Philly’s tourism economy has already lost $1 billion as a result of coronavirus - and faces an extended road back

23 May 2020 1:20 PM
Shuttered restaurants and museums. Canceled meetings and events. Even the Liberty Bell and Independence Hall are closed.

Philadelphia and its own attractions are usually bustling this time around of year with springtime tourists and other visitors. Now, a hospitality industry that supports almost 200,000 jobs across the town and its own four suburban Pennsylvania counties is practically in hibernation through the coronavirus pandemic.

The times of lost financial activity - already pegged at more than $1 billion - are accumulated. And the nights of empty resort rooms are eating in to the budgets of local tourism promotion agencies, such as for example Visit Philadelphia. That’s money to promote which will eventually be had a need to lure tourists back, once it’s safe.

“We’re likely to have each one of these major cities and destinations competing for people’s time and money,” said the group’s CEO, Jeff Guaracino.

Even though some businesses such as for example retail are eyeing a partial reopening as early as May, tourism officials are cautiously optimistic that some meetings and leisure trips will grab in the fall. How, exactly, persons will “change their travel behavior” can be an open question, Guaracino said.

Visit Philadelphia, which is basically funded by the tax guests pay on hotel bookings, estimates that it'll lose at least $6.3 million because of its fiscal year that ends Sept. 30. That’s greater than a third of the organization’s $15 million budget.

Guaracino was facing the chance the other day of furloughing staff for the 501(c)(3) nonprofit, which is the Philadelphia region’s official tourism promoter. But Visit Philadelphia was approved for a $1 million loan beneath the federal Paycheck Protection Program, the main government’s growing coronavirus economic rescue package. The funding covers two months of staff salaries in the 50-person office.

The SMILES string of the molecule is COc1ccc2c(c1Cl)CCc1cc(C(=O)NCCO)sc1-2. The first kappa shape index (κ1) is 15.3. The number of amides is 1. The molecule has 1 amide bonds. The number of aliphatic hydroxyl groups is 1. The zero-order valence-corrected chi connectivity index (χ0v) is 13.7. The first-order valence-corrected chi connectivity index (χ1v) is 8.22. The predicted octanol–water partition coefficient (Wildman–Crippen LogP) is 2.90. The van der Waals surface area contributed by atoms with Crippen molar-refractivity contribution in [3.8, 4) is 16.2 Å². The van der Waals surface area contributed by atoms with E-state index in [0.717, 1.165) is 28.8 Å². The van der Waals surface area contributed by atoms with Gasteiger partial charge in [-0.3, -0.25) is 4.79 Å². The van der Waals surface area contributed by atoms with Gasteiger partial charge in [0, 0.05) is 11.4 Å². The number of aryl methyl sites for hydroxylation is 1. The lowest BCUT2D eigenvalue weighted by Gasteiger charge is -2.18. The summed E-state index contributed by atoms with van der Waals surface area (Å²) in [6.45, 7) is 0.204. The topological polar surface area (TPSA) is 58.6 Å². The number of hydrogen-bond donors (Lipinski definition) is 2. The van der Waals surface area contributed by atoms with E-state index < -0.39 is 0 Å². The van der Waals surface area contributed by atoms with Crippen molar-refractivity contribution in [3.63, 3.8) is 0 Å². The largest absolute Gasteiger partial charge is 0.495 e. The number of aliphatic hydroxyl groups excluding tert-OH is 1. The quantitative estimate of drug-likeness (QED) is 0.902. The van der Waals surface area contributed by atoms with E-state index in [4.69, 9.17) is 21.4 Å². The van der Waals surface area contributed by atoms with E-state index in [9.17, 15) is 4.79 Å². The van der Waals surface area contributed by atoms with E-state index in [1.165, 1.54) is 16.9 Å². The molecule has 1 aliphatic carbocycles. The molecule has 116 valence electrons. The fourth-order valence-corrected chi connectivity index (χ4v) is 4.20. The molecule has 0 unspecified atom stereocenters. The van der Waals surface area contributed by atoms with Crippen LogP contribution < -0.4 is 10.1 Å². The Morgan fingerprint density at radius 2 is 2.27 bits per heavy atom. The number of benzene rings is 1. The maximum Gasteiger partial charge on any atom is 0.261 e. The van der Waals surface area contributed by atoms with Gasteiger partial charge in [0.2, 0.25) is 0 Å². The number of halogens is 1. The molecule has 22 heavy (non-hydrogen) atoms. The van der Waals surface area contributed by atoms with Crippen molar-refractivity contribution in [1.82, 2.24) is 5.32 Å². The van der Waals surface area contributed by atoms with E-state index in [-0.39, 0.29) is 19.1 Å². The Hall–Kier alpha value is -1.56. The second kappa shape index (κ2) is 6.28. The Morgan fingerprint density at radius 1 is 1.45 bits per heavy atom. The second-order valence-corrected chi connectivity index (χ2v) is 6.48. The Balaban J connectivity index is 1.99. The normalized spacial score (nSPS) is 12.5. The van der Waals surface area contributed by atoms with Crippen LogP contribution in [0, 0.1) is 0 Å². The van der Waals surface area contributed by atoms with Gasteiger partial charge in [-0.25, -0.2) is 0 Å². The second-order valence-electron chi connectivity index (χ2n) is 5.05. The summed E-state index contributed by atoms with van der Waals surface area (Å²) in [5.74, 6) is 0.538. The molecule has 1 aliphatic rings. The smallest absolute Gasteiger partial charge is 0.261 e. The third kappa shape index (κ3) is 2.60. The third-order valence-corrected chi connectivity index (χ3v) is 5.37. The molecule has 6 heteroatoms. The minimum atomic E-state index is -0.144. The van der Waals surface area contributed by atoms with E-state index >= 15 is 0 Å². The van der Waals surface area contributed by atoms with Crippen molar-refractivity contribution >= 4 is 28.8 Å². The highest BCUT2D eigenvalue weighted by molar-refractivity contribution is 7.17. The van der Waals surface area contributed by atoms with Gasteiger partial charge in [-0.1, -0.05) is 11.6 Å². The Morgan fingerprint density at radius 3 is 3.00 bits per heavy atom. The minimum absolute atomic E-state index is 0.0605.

“We've an obligation to return on that investment,” Guaracino said, adding: “It'll be a competitive advantage for all of us to get back to market quicker.”

In January, tourism officials from over the region got through to stage at the Pennsylvania Convention Center for a celebratory event, announcing new campaigns and partnerships for the year ahead. Now, a weekly meeting among a lot of those same officials revolves around the pandemic - “to talk about recovery, and what might some of these messages be when it’s time to pivot,” said Julie Coker, president and CEO of the Philadelphia Convention & Visitors Bureau.

The Philadelphia region drew 45 million visitors who spent $7.6 billion in 2018 (the most recent year that numbers can be found). This year, metropolis has already lost an estimated $1.1 billion in monetary activity linked to tourism, according to go to Philadelphia.

The U.S. Travel Association, a trade group, estimates that the financial fallout to the industry nationally will be nine times worse than following the Sept. 11, 2001, terrorist attacks. About 50 % of 15.8 million travel-related jobs are projected to disappear by the finish of April - a “catastrophic” figure, the group says.

“The future of the united states for a while in particular is very going to be dependent on these destinations having the ability to survive and help the economy rebuild,” said Tori Emerson Barnes, an executive vice president at the U.S. Travel Association.

The Paycheck Protection Program offers one potential lifeline, though unlike Visit Philadelphia, many tourism promotion groups don’t have that option.

So-called “destination marketing organizations” that are organized as 501(c)(4) or 501(c)(6) nonprofits - including several in your community - or that work as an arm of a local government, can’t apply for PPP. The U.S. Travel Association is advocating to improve that in future legislation.